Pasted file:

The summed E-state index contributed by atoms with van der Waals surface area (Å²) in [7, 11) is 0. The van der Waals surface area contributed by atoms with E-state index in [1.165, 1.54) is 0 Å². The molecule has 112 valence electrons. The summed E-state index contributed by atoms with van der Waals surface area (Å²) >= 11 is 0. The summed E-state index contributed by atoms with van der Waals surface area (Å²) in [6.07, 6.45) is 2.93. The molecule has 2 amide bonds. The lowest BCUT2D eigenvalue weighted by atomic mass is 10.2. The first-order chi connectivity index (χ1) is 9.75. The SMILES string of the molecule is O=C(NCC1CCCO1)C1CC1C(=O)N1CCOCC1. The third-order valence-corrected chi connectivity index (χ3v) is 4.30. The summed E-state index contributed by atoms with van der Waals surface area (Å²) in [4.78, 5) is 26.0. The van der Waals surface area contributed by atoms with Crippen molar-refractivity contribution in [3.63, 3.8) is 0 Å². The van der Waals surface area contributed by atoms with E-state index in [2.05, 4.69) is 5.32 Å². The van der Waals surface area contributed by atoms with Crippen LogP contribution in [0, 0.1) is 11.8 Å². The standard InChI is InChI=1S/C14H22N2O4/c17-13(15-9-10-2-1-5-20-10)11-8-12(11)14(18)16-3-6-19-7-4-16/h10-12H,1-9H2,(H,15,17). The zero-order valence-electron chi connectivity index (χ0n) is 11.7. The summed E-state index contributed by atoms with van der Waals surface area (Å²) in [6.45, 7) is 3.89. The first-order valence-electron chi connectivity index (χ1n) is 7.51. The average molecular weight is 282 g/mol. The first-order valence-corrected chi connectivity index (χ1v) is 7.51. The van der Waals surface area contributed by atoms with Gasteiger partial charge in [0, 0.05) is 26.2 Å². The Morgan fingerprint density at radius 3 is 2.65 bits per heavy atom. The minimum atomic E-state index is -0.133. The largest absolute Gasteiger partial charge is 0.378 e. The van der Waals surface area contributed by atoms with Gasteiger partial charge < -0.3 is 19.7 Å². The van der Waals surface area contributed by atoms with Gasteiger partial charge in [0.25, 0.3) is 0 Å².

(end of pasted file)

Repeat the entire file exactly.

The summed E-state index contributed by atoms with van der Waals surface area (Å²) in [7, 11) is 0. The van der Waals surface area contributed by atoms with E-state index in [1.165, 1.54) is 0 Å². The molecule has 112 valence electrons. The summed E-state index contributed by atoms with van der Waals surface area (Å²) >= 11 is 0. The summed E-state index contributed by atoms with van der Waals surface area (Å²) in [6.07, 6.45) is 2.93. The molecule has 2 amide bonds. The lowest BCUT2D eigenvalue weighted by atomic mass is 10.2. The first-order chi connectivity index (χ1) is 9.75. The SMILES string of the molecule is O=C(NCC1CCCO1)C1CC1C(=O)N1CCOCC1. The third-order valence-corrected chi connectivity index (χ3v) is 4.30. The summed E-state index contributed by atoms with van der Waals surface area (Å²) in [4.78, 5) is 26.0. The van der Waals surface area contributed by atoms with Crippen molar-refractivity contribution in [3.63, 3.8) is 0 Å². The van der Waals surface area contributed by atoms with E-state index in [2.05, 4.69) is 5.32 Å². The van der Waals surface area contributed by atoms with Crippen LogP contribution in [0, 0.1) is 11.8 Å². The standard InChI is InChI=1S/C14H22N2O4/c17-13(15-9-10-2-1-5-20-10)11-8-12(11)14(18)16-3-6-19-7-4-16/h10-12H,1-9H2,(H,15,17). The zero-order valence-electron chi connectivity index (χ0n) is 11.7. The summed E-state index contributed by atoms with van der Waals surface area (Å²) in [6.45, 7) is 3.89. The first-order valence-electron chi connectivity index (χ1n) is 7.51. The average molecular weight is 282 g/mol. The first-order valence-corrected chi connectivity index (χ1v) is 7.51. The van der Waals surface area contributed by atoms with Gasteiger partial charge in [0, 0.05) is 26.2 Å². The Morgan fingerprint density at radius 3 is 2.65 bits per heavy atom. The minimum atomic E-state index is -0.133. The largest absolute Gasteiger partial charge is 0.378 e. The van der Waals surface area contributed by atoms with Gasteiger partial charge < -0.3 is 19.7 Å². The van der Waals surface area contributed by atoms with Gasteiger partial charge in [0.25, 0.3) is 0 Å².